We are sitting in our catamaran looking at the lights twinkle across the bay in Zihuantanejo. There are no bugs. I am lounging in t-shirt and a pair of work underwear. The temperature is maybe 23 degrees or something wonderfully comfortable. The satellite radio is on one of those chill stations, and somehow, it's not cutting out like it normally does as we hang here on the southern fringe of the transmission footprint. A gentle swell lifts the boat up about four feet and drops it down on 13 second intervals.
The sun shines every day. The solar panels top up our batteries and we have enough energy left over to run the desalinator, do a load of two of laundry, and heat water for a warm afternoon shower.
We had a call on VHF Ch. 22 from Ishmael, the local concierge on the main dock downtown. A package has arrived. Amazon Mexico has delivered my new swimsuit to replace the old one that crumbled last week.
Tracey works on gorgeous watercolours of jellyfish ready to declare that she may have achieved boredom: our sacred but unattainable cruising goal.
I took one of those sunset pictures, the kind we take just to post on social media and mess with people back home who might be freezing their asses off.
I have imaginary hardships. Cutting new mesh fabric for the trampolines and realizing I don't have a ½" punch and a die set to hammer in the #4 spur grommets. The half day of my life forever lost to disassembly and rebuild of the sewing machine motor so the stiches can keep flowing. Pulling out the guitar and trying to play "Here Comes the Sun", but the notes are not flowing. Not only am I rusty, but my guitar strings are literally rusty. There is oil to change. Not just one, but two engines.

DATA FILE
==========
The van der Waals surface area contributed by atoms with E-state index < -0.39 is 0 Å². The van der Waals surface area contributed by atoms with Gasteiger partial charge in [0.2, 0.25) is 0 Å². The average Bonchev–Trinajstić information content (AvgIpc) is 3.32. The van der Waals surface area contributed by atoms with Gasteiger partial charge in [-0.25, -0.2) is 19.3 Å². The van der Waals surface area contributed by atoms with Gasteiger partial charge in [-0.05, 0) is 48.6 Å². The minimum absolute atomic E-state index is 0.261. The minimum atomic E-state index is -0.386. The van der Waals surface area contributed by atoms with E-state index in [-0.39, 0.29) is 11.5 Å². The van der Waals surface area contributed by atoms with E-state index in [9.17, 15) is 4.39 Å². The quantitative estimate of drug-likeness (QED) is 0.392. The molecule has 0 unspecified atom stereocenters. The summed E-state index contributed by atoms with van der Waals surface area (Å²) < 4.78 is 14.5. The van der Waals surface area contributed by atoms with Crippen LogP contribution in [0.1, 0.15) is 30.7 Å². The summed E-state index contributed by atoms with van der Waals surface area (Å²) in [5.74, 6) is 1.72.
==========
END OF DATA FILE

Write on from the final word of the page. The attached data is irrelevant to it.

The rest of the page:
I place an order with Amazon for new guitar strings. Ishmael will have them delivered to our boat in a couple of days. Tracey's challenge of what to get me for my birthday is solved.
We really have nothing to bitch about.
We snorkelled off the back of the boat and saw hundreds of fish and hung out with a giant sea turtle for a good long while this afternoon. The next watercolour subject is identified.
If we were looking for paradise, it might be something like this.
If we were looking.
But we're not.
Paradise is following us around. We know it. We are extremely fortunate.
But it is not like we won the lottery. We sacrificed to get here. We saved. We gave up our security, our jobs, our house, our cars, our toys. We made choices. Not all of them easy.
This is not the easy path. Sometimes it is even a bit scary. But oh my is it worth it.
And the more we gave up, the freer we became.
We leave the planet with nothing. No point in gathering up a big pile that we can't take with us. Running out of money is a problem. Running out of time is the end of all problems.
Are you in paradise yet? Why not? Maybe you're already there but don't recognize It. Paradise could be following you around. Maybe there are some choices to make. Find your turtle. Amazon can deliver guitar strings there.
The Great Pacific Turtle Patch
26 February 2020 | Zihuatanejo
Steve Dolling | Sunny
Plastic is messy.
On our way from Manzanillo down to Zihuatanejo we encountered plastic debris in the ocean. Floating on the surface, we found exactly one Size 8 navy blue Croc, left foot, with the strap missing. We brought it aboard for a picture before releasing it back into the wild unharmed. We saw no other plastic in an otherwise pristine ocean.